When Sir MV blackmailed DVG
Sir M Visvesvaraiah was the Dewan of the Mysore State from 1912 to 1918. Sir MV, as he was popularly known, had a fairly large circle of friends and among them was eminent Kannada writer and thinker D V Gundappa (DVG).
DVG was not merely a writer but was also a journalist, eminent thinker, and a visionary. In 1945, he set up the Gokhale Institute of Public Affairs in NR Colony, Bangalore, and he was instrumental in beginning the Popular Education League and the Social Service League.
DVG was a close friend and associate of Sir MV. There were many times when Sir MV would either invite DVG over for discussions on State policies and other affairs of the Mysore State.
The discussions were helpful to Sir MV in taking decisions or coming up with a policy. Over time, the discussions became longer, took on a more serious note and the result led to the adoption of several radical changes in the State administration.
Ever the gentleman, Sir MV had no qualms about acknowledging the credit to DVG. This was in the mid 1920s and DVG was not in a very sound financial position. Yet, he neither sought favours nor accepted any from any person or organisation.
It was then that Sir MV decided to do something to his friend. He first broached the idea of an allowance for DVG for “picking” his brains and helping the State come to a decision. A proud DVG outrightly refused.
DVG pointed out that the discussions were between friends and they could not be measured in monetary terms. Moreover, he was a journalist and he could not afford to take money from the Government, however benevolent it may be.
Sir MV then suggested that DVG could accept the appointment of a Consultant to the Mysore Government and in return he would be paid a certain amount. DVG trashed the idea and steadfastly refused to reconsider his decision of not taking any amount from the Government.
DVG pointedly told Sir MV that he disliked the idea of taking money for discussing issues with his friend. Try as mush as he could, Sir MV failed to budge DVG.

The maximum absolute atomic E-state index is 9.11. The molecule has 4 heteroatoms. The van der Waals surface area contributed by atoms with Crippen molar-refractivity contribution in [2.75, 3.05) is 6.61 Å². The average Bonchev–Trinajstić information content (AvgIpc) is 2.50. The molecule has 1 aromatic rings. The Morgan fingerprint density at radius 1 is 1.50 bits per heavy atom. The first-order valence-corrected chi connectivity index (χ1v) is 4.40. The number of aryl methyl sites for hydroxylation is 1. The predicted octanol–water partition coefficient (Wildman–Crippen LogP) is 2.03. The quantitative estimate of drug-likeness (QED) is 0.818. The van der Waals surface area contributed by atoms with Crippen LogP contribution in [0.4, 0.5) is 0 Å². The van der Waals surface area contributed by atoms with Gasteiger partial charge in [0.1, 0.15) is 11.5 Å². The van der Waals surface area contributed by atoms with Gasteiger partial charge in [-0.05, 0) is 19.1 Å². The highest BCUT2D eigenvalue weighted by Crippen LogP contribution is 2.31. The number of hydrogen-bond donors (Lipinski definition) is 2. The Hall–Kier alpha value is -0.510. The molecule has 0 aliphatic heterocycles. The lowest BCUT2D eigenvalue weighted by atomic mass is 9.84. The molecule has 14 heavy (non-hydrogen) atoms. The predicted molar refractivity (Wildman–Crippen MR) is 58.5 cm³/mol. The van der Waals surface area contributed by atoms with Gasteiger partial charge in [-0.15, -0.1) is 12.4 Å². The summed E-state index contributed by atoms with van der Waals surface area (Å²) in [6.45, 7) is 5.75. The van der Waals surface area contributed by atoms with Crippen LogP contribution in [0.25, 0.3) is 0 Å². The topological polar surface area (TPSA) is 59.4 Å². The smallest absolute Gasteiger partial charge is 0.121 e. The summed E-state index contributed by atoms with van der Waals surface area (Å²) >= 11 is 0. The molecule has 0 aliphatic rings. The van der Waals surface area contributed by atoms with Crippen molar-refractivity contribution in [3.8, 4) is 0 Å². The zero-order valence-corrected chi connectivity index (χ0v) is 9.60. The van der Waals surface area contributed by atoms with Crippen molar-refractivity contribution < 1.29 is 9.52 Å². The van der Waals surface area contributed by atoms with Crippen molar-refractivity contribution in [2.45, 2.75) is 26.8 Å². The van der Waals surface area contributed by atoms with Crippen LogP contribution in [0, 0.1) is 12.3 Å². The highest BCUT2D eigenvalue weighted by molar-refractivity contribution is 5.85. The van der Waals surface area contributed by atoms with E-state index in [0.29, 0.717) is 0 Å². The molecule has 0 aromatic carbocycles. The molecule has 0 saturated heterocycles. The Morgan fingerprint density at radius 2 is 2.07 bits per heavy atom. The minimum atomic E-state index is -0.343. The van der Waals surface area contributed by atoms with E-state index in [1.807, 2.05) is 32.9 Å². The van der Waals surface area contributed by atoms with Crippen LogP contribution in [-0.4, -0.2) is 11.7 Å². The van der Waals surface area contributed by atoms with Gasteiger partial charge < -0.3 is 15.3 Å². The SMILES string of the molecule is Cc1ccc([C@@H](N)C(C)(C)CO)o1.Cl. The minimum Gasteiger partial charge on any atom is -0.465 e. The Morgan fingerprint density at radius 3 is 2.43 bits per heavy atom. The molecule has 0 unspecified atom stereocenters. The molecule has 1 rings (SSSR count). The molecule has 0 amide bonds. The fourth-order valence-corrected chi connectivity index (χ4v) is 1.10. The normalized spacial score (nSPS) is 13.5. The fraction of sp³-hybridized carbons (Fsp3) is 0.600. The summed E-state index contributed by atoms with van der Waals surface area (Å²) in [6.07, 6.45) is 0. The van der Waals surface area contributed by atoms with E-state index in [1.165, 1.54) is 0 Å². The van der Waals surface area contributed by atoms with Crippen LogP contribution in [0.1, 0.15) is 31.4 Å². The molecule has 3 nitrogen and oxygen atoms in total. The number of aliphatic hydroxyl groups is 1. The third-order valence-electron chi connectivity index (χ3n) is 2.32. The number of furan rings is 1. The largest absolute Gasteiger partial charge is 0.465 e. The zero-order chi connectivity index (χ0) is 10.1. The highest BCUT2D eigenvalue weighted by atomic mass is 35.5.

Sir MV then told DVG that, henceforth, their conversation would be limited only to family and personal matters and no other topic would be discussed. A reluctant DVG agreed but soon he found himself starved of the intellectual companionship of Sir MV. It was now the turn of DVG to cajole Sir MV to get back to the scholarly interactions that had become so important part of their daily routine.
Sir MV then realized that he had DVG where he wanted. He promised to continue the serious and scholarly debates and discussions provided DVG became a consultant to the State. DVG agreed and soon both were back to their scholarly best.
The regular discussions helped Sir MV formulate State policy and also in governance. He ensured that DVG would be paid for the discussions and the then Mysore State Treasury (it was then called Huzur Treasury) issued cheques to DVG.
Sir MV passed away in 1962 and DVG in 1975. When a trunk belonging to DVG was opened shortly after his passing, there were several cheques issued from the Treasury that had been kept uncashed.
These were the cheques issued on the insistence of Sir MV but DVG had no intention of encashing them he accepted them and kept them locked away in a trunk. The total amount in the cheques ran to lakhs.
Neither of these men was after money or fame. Yet, today, they are remembered by one and all. If one is remembered for his engineering skills, the other is known for his Kagga-a rare piece of art in the otherwise dry world of literature.
Both the engineering skills of Sir MV and the Kagga of DVG have survived.
Sometimes, the adjective “great” is too less for men of such stature. English needs more adjectives.
Courtesy to a friend who sent this post in WhatsApp.